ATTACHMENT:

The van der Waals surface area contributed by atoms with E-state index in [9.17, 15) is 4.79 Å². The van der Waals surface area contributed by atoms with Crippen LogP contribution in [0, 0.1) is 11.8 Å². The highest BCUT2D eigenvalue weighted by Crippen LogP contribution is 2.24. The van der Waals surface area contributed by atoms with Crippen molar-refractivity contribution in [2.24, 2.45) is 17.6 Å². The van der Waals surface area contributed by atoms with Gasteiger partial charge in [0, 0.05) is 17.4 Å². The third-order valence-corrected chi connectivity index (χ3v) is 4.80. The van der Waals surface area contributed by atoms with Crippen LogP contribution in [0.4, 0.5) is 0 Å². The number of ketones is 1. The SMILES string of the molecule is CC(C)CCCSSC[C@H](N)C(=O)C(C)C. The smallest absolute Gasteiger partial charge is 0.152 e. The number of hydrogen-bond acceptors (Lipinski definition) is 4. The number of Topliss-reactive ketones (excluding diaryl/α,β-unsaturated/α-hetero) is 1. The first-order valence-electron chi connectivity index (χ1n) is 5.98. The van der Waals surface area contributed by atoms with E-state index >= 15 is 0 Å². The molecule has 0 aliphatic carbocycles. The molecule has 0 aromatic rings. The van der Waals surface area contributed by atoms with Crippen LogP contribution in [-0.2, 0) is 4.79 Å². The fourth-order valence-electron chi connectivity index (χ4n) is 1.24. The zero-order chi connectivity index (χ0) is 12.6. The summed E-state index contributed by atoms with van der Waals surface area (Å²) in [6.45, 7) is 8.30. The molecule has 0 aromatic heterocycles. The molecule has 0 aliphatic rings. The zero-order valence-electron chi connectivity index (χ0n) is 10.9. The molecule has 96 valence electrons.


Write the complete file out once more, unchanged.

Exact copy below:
The van der Waals surface area contributed by atoms with E-state index in [9.17, 15) is 4.79 Å². The van der Waals surface area contributed by atoms with Crippen LogP contribution in [0, 0.1) is 11.8 Å². The highest BCUT2D eigenvalue weighted by Crippen LogP contribution is 2.24. The van der Waals surface area contributed by atoms with Crippen molar-refractivity contribution in [2.24, 2.45) is 17.6 Å². The van der Waals surface area contributed by atoms with Gasteiger partial charge in [0, 0.05) is 17.4 Å². The third-order valence-corrected chi connectivity index (χ3v) is 4.80. The van der Waals surface area contributed by atoms with Crippen LogP contribution in [0.4, 0.5) is 0 Å². The number of ketones is 1. The SMILES string of the molecule is CC(C)CCCSSC[C@H](N)C(=O)C(C)C. The smallest absolute Gasteiger partial charge is 0.152 e. The number of hydrogen-bond acceptors (Lipinski definition) is 4. The number of Topliss-reactive ketones (excluding diaryl/α,β-unsaturated/α-hetero) is 1. The first-order valence-electron chi connectivity index (χ1n) is 5.98. The van der Waals surface area contributed by atoms with E-state index >= 15 is 0 Å². The molecule has 0 aliphatic carbocycles. The molecule has 0 aromatic rings. The van der Waals surface area contributed by atoms with Crippen LogP contribution in [-0.2, 0) is 4.79 Å². The fourth-order valence-electron chi connectivity index (χ4n) is 1.24. The zero-order chi connectivity index (χ0) is 12.6. The summed E-state index contributed by atoms with van der Waals surface area (Å²) in [6.45, 7) is 8.30. The molecule has 0 aromatic heterocycles. The molecule has 0 aliphatic rings. The zero-order valence-electron chi connectivity index (χ0n) is 10.9. The molecule has 96 valence electrons.